A month after holding women’s clothes responsible for rising instances of sexual violence in the country, Pakistan PM Imran Khan made a stunning volte-face, saying that he would “never say such a stupid thing” where a victim is held responsible for the crime committed against them. The Pakistan Prime Minister also claimed that women are given respect and dignity in Islam. Khan was speaking during an interview with Judy Woodruff for the American television news programme PBS Newshour when he claimed that his comments on the menace of rapes in Pakistan were taken out of context.
Imran Khan claimed that his comments on the menace of rapes in Pakistan were taken out of context
In a departure from his earlier stance, Khan said anyone who commits rape is solely responsible for the crime. Anyone who commits rape, solely and solely that person is responsible. So let’s be clear about that. No matter how provocative the woman is or whatever she wears, the person who commits the rape is fully responsible, never is the victim responsible,” Khan said. He claimed that his comments were deliberately taken out of context.
Imran Khan try to cover up his statement by a quite bizarre explanation
However, Khan did try to cover up for his remarks in the interview that he gave last month where he held women’s clothes responsible for the sexual crimes committed against them. In a bid to defend himself, Khan told Judy Woodruff that he used the word ‘Pardah’ during his interview last month, adding that ‘Pardah’ brings the temptation down. But, in quite a bizarre explanation, Khan said that ‘Pardah’ is not restricted to women but it is for men as well.
He claim that Islam gives dignity and respect to women
When asked if the importance of Islam in the country hinders his stance on women, the Pakistan PM said, “Absolutely not.” He then went on to claim that Islam gives dignity and respect to women. Imran Khan claimed that women are treated with far more respect and dignity in Pakistan and other Muslim countries as compared to other countries. He also claimed that the cases of rape in Islamic countries are minuscule compared to western countries.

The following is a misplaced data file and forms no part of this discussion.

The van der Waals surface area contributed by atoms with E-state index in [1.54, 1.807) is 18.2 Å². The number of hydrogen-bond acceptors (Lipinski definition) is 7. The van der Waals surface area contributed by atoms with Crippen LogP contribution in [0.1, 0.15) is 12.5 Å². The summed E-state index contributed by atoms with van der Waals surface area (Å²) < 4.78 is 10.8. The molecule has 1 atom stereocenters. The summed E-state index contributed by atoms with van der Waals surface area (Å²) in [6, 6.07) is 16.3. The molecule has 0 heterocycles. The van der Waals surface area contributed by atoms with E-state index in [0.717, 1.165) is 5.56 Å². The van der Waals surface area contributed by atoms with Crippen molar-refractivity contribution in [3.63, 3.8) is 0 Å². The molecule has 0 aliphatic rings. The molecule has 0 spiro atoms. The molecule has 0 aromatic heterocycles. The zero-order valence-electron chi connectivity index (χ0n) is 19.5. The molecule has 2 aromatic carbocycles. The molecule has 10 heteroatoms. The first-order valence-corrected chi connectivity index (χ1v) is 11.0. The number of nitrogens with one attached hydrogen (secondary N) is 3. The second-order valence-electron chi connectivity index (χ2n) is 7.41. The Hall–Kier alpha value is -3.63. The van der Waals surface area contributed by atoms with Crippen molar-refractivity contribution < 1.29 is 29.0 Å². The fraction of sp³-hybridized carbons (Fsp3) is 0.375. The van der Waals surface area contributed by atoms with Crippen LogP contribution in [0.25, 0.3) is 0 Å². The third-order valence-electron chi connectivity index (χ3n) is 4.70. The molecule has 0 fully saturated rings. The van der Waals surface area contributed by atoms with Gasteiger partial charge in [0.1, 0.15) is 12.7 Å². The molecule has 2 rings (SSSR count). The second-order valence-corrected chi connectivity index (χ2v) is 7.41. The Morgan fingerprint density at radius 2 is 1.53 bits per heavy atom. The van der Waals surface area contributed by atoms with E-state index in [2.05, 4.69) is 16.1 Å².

Women’s clothes responsible for sexual violence- Imran Khan
Khan’s recent remarks were in sharp contrast to what he asserted during his interview last month. He had said that in Pakistan’s conservative society, women who do not cover themselves risk consequences. Though he claims that his comments were taken out of context, there have been umpteen incidents in the past when Pakistan PM Khan had reiterated his controversial views on sexual crimes in the country. Imran Khan had said that women’s clothes responsible for sexual violence
In an interview with ‘Axios on HBO’ last month, the Pakistan PM had said: “If a woman is wearing very few clothes, it will have an impact on the men, unless they are robots. It’s just common sense.” He further added, “This is cultural imperialism. Whatever is acceptable in our culture, must be accepted everywhere else. It’s not.”
This entire concept of purdah is to avoid temptation- Imran Khan
Khan was defending his controversial remarks that he said in April 2021.”…I said the concept of ‘purdah’. Avoid temptation in society. We don’t have discos here, we don’t have nightclubs. It is a completely different society way of life here. So if you raise temptation in society to a point — all these young guys have nowhere to go — it has a consequence in the society,” Khan said.
Pakistan Prime Minister Imran Khan’s comments on sexual violence during the HBO interview came two months after he had made similar comments, alleging that sexual violence was a product of ‘obscenity,’ which he described as a Western import. During the television interview, Khan advised women to cover up to prevent temptation. “This entire concept of purdah is to avoid temptation. Not everyone has the willpower to avoid it,” he said.
11 rape incidents are reported every day in Pakistan
In April 2021, during a question and answer session with the public, Khan chalked up the rise in sexual violence in Pakistan, particularly against children, to “fahashi” (vulgarity). He concluded by reiterating that incidences of rape and sexual violence are “spreading like cancer” in society. Official statistics in Pakistan have revealed that at least 11 rape incidents are reported in the country every day, with over 22,000 cases reported to the police in the last six years.